«(...) the historic Salida de la misa de doce del Pilar de Zaragoza (Worshippers leaving the noon mass at Pilar de Zaragoza) bears the great significance of marking the indisputable beginning of Spanish cinematography, furthermore doing it not with the arrivals and departures of trains that initiate film production almost everywhere else in the world, but laying down in celluloid a testimonial of the national sensibility, religious faith, and doing so precisely in the temple that is justly called Sanctuary of Race.» (Carlos Fernández Cuenca, 1959)
Images of the Cinema in Francoist Spain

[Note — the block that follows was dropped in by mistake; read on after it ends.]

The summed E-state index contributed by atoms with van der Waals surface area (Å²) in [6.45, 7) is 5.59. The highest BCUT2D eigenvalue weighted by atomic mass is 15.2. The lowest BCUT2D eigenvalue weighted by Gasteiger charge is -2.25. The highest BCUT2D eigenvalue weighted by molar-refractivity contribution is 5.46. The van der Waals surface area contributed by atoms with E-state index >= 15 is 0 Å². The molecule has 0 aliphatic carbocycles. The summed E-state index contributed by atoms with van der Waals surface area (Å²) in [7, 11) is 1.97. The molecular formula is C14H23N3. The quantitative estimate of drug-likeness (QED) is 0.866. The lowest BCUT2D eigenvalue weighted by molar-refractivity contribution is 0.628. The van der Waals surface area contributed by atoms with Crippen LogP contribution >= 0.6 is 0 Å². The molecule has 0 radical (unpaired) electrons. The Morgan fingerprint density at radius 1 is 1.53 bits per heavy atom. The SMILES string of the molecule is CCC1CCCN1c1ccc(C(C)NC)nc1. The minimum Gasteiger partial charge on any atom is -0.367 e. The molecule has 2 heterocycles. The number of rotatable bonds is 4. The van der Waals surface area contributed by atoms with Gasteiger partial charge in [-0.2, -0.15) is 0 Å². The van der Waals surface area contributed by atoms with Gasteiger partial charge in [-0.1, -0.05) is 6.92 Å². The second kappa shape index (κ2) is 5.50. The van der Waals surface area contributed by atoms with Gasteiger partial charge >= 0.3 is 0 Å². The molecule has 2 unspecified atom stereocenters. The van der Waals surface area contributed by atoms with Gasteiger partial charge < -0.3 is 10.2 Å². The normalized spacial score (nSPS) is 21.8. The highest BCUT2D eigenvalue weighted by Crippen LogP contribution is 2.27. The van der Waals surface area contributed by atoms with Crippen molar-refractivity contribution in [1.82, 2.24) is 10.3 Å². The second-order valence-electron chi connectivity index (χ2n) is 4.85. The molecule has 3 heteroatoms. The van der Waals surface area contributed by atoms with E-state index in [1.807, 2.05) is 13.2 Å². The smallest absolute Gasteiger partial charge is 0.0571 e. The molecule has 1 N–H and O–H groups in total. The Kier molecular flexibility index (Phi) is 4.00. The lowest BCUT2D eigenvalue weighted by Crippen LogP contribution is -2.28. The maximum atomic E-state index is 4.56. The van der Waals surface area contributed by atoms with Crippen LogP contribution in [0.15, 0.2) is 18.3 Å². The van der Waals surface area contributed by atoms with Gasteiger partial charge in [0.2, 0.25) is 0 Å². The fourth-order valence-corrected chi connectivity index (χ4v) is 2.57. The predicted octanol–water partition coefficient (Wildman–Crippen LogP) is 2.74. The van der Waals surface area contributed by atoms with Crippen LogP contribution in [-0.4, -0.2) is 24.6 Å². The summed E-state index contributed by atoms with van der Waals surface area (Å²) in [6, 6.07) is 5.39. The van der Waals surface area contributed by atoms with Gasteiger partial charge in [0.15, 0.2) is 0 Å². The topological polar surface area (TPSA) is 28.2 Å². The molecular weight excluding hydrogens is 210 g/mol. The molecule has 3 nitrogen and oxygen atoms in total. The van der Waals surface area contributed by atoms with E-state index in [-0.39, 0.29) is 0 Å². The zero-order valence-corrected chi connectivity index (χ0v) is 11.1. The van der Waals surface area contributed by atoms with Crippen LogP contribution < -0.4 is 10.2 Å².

Maybe Salida de la misa de doce de la Iglesia del Pilar de Zaragoza (Eduardo Jimeno Correas, 1897) was not the first film of Spanish cinematography as there are controversies and accusations that sectors linked to Franco’s dictatorship have manipulated History and created the myth because of ideological reasons. Still, if we compare the scenarios chosen for this film and Sortie des Usines Lumière (Lumière Brothers, 1895), a founding moment of the film production in France, respectively the church and the factory, one can understand the different hierarchical significance that was given to the practices of religion and work in each society, the first of which remained primarily agrarian, while the second experienced broad industrial development. Regarding Spain, early cinema was seen as a powerful machine able to summon all the evils denounced by the ruling powers, from the proximity between bodies that was favoured by the darkness of the movie theatre to the messages emanated by the screen. This perspective accompanied the diffusion of cinema throughout the country, which was reorganized upon the introduction of the «talkies», and which the dictatorship of General Francisco Franco converted into a medium of censorship, intended to dominate the population over several decades, first by forcing scripts to be submitted for analysis and then by demanding the same procedure for finalized films and promotional material. Among other measures, and even before Franco’s rise to power in 1921, it was decreed that Madrilenian cinemas were to be divided into three spaces: one for ladies, one for gentlemen and a third one, lit by red light, for couples, in case the devil were to poison the spirits and hinder the bodies. In 1937, during the Civil War, cinema was regarded as a vehicle of propaganda on both sides of the trenches. That led Francoists to create the Superior Board of Film Censorship, shortly after the Republicans had implemented censorship regulations in the territories under their rule.